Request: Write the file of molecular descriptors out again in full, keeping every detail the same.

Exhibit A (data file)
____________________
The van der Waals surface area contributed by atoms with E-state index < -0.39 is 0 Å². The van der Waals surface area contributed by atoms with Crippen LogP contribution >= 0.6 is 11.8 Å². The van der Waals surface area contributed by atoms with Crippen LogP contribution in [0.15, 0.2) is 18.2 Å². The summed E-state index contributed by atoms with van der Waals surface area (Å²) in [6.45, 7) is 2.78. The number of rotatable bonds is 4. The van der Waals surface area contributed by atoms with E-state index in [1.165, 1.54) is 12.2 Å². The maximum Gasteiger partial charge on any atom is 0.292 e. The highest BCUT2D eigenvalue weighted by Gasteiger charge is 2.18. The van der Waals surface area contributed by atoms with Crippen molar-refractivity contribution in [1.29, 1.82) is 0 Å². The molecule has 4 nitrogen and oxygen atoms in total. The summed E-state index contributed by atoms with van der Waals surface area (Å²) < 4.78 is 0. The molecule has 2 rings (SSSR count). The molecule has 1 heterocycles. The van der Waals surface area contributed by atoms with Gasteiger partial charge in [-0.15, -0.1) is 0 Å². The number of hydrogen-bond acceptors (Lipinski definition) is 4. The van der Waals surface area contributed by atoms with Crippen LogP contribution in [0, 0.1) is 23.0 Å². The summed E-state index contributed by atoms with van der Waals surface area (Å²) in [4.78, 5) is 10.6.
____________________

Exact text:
The van der Waals surface area contributed by atoms with E-state index < -0.39 is 0 Å². The van der Waals surface area contributed by atoms with Crippen LogP contribution >= 0.6 is 11.8 Å². The van der Waals surface area contributed by atoms with Crippen LogP contribution in [0.15, 0.2) is 18.2 Å². The summed E-state index contributed by atoms with van der Waals surface area (Å²) in [6.45, 7) is 2.78. The number of rotatable bonds is 4. The van der Waals surface area contributed by atoms with E-state index in [1.165, 1.54) is 12.2 Å². The maximum Gasteiger partial charge on any atom is 0.292 e. The highest BCUT2D eigenvalue weighted by Gasteiger charge is 2.18. The van der Waals surface area contributed by atoms with Crippen molar-refractivity contribution in [1.29, 1.82) is 0 Å². The molecule has 4 nitrogen and oxygen atoms in total. The summed E-state index contributed by atoms with van der Waals surface area (Å²) < 4.78 is 0. The molecule has 2 rings (SSSR count). The molecule has 1 heterocycles. The van der Waals surface area contributed by atoms with Gasteiger partial charge in [-0.15, -0.1) is 0 Å². The number of hydrogen-bond acceptors (Lipinski definition) is 4. The van der Waals surface area contributed by atoms with Crippen LogP contribution in [0, 0.1) is 23.0 Å². The summed E-state index contributed by atoms with van der Waals surface area (Å²) in [4.78, 5) is 10.6.